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Brian Laundrie disappearance: did police make a mistake?

The FBI is now searching for Brian Laundrie (right), who is the person of interest in the disappearance of his girlfriend, Gabby Petito. (North Port Police)
The FBI is now searching for Brian Laundrie (right), who is the person of interest in the disappearance of his girlfriend, Gabby Petito. (North Port Police)
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As the manhunt for Brian Laundrie continues into its fifth day, a big question -- and criticism -- looms large: how did police let their person of interest slip away?

CBS12 News spoke to two law enforcement experts to ask if North Port Police made earlier mistakes in the Gabby Petito investigation and Brian Laundrie search.

Dr. David Thomas, a former officer and now forensic expert at Florida Gulf Coast University, said North Port Police did drop the ball by letting Laundrie out of their sight.

"They didn't have anybody on the house... to see where he is going," Thomas said.

He believes it was most likely a matter of manpower.

"I will guarantee you that North Port PD does not have the resources," Dr. Thomas said. "I know they've have to call in the sheriff's office, maybe a couple other departments to run 24 hour surveillance."

Stuart Kaplan, a former FBI agent, agrees.

"I just don't think local law enforcement has the manpower to keep someone in pocket, or keep someone under wraps 24 hours a day 7 days a week," Kaplan said.

At the time Laundrie allegedly left for his hike last Tuesday, he was a person of interest in a missing person case, not a death investigation, Kaplan points out.

"You have to weigh the presumption of innocence," he said. "[Laundrie] hasn't been charged with a crime. And we don't want to overburden local law enforcement and we don't want to harass or intimidate people that quite frankly have a right to live their lives freely."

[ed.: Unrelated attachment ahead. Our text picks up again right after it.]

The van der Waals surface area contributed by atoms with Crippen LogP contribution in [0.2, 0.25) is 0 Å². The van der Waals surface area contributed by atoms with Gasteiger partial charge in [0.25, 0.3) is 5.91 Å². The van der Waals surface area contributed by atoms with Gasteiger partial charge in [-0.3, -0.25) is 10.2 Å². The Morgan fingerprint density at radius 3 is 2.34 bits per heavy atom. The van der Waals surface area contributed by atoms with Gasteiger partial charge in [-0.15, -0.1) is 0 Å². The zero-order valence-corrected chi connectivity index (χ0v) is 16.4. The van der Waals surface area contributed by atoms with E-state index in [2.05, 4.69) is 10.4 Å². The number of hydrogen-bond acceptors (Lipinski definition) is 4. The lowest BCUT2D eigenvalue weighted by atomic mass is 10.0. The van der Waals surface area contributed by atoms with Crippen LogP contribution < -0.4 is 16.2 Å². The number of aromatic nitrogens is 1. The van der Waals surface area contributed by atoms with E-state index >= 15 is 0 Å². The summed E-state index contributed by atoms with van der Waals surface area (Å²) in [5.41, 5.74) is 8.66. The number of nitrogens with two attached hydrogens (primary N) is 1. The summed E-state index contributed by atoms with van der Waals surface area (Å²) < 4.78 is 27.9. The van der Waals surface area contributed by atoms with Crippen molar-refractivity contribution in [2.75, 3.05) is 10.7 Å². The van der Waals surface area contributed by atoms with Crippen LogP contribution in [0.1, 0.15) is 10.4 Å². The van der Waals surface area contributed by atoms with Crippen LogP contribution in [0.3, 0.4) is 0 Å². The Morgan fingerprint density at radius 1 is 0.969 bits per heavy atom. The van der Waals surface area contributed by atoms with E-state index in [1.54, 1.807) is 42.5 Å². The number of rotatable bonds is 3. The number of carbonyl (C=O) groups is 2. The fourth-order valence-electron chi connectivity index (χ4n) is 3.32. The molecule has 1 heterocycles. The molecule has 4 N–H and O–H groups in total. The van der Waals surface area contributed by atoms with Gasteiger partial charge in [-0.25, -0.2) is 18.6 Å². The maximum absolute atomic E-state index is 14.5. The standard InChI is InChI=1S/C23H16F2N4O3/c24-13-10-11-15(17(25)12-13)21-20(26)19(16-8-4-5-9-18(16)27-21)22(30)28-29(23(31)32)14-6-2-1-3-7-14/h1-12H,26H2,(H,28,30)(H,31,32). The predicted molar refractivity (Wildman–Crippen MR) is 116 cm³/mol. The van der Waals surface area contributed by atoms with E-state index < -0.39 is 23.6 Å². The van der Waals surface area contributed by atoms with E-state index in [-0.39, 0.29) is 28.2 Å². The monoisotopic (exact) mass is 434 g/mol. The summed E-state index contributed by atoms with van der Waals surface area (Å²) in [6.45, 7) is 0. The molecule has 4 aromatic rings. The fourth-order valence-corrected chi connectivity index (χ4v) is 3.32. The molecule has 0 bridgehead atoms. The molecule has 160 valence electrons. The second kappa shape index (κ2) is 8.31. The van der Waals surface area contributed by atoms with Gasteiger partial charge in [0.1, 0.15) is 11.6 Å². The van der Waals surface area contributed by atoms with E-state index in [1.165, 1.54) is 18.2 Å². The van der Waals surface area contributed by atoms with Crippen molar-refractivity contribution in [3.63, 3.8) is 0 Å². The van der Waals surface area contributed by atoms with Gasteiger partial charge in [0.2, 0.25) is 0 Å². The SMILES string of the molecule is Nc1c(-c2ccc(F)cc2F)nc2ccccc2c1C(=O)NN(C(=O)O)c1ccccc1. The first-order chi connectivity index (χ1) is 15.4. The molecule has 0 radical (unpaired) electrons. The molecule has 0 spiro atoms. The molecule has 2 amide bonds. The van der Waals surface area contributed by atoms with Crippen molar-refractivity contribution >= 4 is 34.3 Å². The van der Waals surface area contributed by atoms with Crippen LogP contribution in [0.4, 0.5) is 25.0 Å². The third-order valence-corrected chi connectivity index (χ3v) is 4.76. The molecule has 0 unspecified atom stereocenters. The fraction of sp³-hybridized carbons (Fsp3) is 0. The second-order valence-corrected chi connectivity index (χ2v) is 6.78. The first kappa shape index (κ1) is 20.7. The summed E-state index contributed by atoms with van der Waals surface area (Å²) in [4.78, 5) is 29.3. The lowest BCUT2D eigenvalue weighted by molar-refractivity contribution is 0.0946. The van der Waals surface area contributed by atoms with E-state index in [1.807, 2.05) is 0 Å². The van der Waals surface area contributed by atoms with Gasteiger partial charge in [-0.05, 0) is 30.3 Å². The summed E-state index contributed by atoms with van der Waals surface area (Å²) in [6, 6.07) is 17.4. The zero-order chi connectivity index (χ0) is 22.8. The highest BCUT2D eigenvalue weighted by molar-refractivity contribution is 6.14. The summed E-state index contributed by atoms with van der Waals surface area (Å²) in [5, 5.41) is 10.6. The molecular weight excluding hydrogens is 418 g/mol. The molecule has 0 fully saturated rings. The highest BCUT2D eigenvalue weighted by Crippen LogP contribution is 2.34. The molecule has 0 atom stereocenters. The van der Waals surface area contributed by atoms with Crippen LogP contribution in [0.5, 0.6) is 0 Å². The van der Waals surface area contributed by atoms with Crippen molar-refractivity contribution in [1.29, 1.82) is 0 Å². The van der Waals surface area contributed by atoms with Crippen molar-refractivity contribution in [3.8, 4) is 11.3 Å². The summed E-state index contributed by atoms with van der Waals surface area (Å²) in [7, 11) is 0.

What about Laundrie's parents? Could they be charged, based on what they knew and what they did before their son disappeared?

"Parents do not have a legal obligation to tell on their children, but if they did something to obstruct the investigation, they took evidence and concealed it, clearly they are subject to criminal prosecution for obstruction of justice," said Kaplan.

Dr. Thomas said if the parents aided and abetted Laundrie, or even lied to the FBI, they could face charges.

In light of a newly released 911 call from Utah, where a witness claims Brian Laundrie was slapping Gabby Petito in their van, should responding officers have done something differently?

"I'm interested to know if the officers had that information when they got to the call," Dr. Thomas said. Based on the physical evidence -- scratches and marks on Brian Laundrie -- both Thomas and Kaplan say police handled the situation appropriately.

"Based on the evidence, she was the aggressor," said Thomas.

Despite the public's frustration in Laundrie's disappearance, both experts say they believe evidence is coming together in the case, and say the discovery of Gabby's body is a game-changer.

While they are surprised Laundrie has been missing for this long, they think police will still find answers.

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"If they get enough probable cause for a warrant, they will turn the marshals loose and find him," Thomas said. "If he's alive, they'll find him."

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